▸RUIZHI YANG, How settheoretic multiverse view matters?
School of Philosophy, Fudan University, China.
Email: yangruizhi@fudan.edu.cn.
The settheoretic multiverse view is a relatively new trend in the philosophy of set theory and mathematics. This view is inspired by forcing and other modelgenerating methods that are commonly used in set theory research. It is intensively promoted and discussed by set theorists such as Joel D. Hamkins, John Steel, and philosophers such as Penelope Maddy or Neil Barton since the 2010’s. Apart from the true or false question on those provocative claims made by multiverse view advocates, we wonder if this philosophical standpoint really matters. Is it a new view in philosophy of mathematics after all? How would mathematicians find this view relevant? In this talk, I want to exam how settheoretic multiverse view matters. We start from the very basic question ‘How philosophy of mathematics matters?’ and try to extract clues to help answer the question.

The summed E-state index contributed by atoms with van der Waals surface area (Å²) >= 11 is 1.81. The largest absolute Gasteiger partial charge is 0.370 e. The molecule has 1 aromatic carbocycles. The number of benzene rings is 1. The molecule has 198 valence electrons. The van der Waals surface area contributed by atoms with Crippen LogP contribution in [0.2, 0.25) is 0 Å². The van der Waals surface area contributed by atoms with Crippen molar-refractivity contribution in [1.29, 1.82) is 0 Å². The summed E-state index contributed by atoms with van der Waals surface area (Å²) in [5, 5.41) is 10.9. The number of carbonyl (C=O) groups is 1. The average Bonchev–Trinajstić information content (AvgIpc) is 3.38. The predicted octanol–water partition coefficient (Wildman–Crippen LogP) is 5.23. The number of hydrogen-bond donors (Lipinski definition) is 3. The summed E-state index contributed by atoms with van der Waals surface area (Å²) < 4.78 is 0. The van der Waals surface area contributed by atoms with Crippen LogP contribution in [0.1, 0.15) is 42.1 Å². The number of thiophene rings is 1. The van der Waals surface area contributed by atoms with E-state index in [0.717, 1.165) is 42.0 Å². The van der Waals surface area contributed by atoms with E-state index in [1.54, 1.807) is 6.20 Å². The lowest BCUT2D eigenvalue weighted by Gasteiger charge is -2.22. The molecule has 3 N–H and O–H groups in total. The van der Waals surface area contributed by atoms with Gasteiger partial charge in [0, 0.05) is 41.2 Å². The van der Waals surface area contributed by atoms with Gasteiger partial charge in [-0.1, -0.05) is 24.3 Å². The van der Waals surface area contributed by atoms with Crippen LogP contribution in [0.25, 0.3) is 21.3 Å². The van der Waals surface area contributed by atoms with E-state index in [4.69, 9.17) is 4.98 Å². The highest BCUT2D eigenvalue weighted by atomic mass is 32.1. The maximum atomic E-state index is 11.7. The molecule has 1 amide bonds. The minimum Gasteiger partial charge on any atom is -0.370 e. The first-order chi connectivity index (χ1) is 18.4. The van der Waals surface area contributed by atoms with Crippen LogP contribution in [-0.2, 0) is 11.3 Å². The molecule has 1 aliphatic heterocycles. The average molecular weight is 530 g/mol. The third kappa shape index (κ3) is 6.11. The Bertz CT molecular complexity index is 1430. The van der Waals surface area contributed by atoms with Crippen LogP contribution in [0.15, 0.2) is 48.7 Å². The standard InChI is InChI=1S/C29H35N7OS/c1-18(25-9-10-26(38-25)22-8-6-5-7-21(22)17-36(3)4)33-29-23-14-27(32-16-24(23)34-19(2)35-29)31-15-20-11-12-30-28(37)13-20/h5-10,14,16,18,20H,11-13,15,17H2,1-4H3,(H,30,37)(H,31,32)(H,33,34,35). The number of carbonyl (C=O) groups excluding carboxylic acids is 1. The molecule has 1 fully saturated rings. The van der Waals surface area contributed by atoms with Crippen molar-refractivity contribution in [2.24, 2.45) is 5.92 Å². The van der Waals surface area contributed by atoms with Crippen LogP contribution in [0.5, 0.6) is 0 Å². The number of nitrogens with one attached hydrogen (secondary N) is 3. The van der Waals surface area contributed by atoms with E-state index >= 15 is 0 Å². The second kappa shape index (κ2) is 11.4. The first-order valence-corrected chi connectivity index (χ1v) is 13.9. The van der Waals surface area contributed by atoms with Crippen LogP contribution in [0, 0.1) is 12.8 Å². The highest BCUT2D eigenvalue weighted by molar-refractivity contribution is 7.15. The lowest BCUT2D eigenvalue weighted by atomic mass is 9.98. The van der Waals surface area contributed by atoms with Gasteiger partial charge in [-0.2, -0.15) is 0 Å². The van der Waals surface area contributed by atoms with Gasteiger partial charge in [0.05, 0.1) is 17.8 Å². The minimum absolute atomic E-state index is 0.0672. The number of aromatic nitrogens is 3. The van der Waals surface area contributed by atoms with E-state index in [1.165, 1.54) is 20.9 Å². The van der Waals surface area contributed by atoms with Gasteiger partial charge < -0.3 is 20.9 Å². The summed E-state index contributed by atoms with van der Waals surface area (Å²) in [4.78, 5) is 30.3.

Abstracts for Contributed Talks
▸JINHOO AHN, JOONHEE KIM, HYOYOON LEE AND JUNGUK LEE, Preservation and examples of NATP theories.
School of Computational Sciences, Korea Institute for Advanced Study, 85 Hoegiro, Dongdaemungu, Seoul, 02455, South Korea.
School of Mathematics, Korea Institute for Advanced Study, 85 Hoegiro, Dongdaemungu, Seoul, 02455, South Korea.
Department of Mathematics, Yonsei University, 50 Yonseiro, Seodaemungu, Seoul, 03722, South Korea.
Email: hyoyoonlee@yonsei.ac.kr.
URL: https://sites.google.com/view/hyoyoonlee.
Department of Mathematics, Changwon National University, 20 Changwondaehakro, Uichanggu, Changwonsi, Gyeongsangnamdo, 51140, South Korea.